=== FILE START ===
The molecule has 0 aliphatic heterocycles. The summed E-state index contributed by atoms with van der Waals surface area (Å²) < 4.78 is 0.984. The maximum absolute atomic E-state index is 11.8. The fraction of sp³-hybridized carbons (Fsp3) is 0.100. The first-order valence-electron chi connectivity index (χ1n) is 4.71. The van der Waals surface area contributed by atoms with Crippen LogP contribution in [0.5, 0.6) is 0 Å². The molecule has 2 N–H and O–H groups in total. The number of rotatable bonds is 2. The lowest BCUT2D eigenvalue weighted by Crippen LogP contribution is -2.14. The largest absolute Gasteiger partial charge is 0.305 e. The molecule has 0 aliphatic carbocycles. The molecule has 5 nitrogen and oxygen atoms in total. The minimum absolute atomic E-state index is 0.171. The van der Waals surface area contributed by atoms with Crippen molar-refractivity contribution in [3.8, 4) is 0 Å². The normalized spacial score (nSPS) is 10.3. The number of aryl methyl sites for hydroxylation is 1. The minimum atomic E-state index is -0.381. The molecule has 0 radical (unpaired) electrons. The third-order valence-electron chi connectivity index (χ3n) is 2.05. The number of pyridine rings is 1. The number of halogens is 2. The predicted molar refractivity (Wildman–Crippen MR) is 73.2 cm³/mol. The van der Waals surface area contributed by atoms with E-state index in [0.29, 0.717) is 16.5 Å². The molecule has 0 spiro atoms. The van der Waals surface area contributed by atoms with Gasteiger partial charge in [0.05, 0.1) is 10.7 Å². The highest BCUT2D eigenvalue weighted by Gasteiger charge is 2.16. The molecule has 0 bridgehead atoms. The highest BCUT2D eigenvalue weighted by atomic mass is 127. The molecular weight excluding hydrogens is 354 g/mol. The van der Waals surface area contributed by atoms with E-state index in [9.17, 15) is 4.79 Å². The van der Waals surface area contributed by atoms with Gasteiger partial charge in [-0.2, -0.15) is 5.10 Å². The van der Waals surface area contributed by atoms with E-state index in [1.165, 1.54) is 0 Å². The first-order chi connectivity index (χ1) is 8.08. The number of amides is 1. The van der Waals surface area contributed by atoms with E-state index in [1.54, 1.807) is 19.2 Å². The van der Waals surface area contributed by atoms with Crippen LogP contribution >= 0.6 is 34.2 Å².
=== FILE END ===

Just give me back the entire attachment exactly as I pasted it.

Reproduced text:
The molecule has 0 aliphatic heterocycles. The summed E-state index contributed by atoms with van der Waals surface area (Å²) < 4.78 is 0.984. The maximum absolute atomic E-state index is 11.8. The fraction of sp³-hybridized carbons (Fsp3) is 0.100. The first-order valence-electron chi connectivity index (χ1n) is 4.71. The van der Waals surface area contributed by atoms with Crippen LogP contribution in [0.5, 0.6) is 0 Å². The molecule has 2 N–H and O–H groups in total. The number of rotatable bonds is 2. The lowest BCUT2D eigenvalue weighted by Crippen LogP contribution is -2.14. The largest absolute Gasteiger partial charge is 0.305 e. The molecule has 0 aliphatic carbocycles. The molecule has 5 nitrogen and oxygen atoms in total. The minimum absolute atomic E-state index is 0.171. The van der Waals surface area contributed by atoms with Crippen molar-refractivity contribution in [3.8, 4) is 0 Å². The normalized spacial score (nSPS) is 10.3. The number of aryl methyl sites for hydroxylation is 1. The minimum atomic E-state index is -0.381. The molecule has 0 radical (unpaired) electrons. The third-order valence-electron chi connectivity index (χ3n) is 2.05. The number of pyridine rings is 1. The number of halogens is 2. The predicted molar refractivity (Wildman–Crippen MR) is 73.2 cm³/mol. The van der Waals surface area contributed by atoms with E-state index in [0.29, 0.717) is 16.5 Å². The molecule has 0 spiro atoms. The van der Waals surface area contributed by atoms with Gasteiger partial charge in [0.05, 0.1) is 10.7 Å². The highest BCUT2D eigenvalue weighted by Gasteiger charge is 2.16. The molecule has 0 bridgehead atoms. The highest BCUT2D eigenvalue weighted by atomic mass is 127. The molecular weight excluding hydrogens is 354 g/mol. The van der Waals surface area contributed by atoms with E-state index in [9.17, 15) is 4.79 Å². The van der Waals surface area contributed by atoms with Gasteiger partial charge in [-0.2, -0.15) is 5.10 Å². The van der Waals surface area contributed by atoms with E-state index in [1.165, 1.54) is 0 Å². The first-order chi connectivity index (χ1) is 8.08. The number of amides is 1. The van der Waals surface area contributed by atoms with E-state index in [1.54, 1.807) is 19.2 Å². The van der Waals surface area contributed by atoms with Crippen LogP contribution >= 0.6 is 34.2 Å².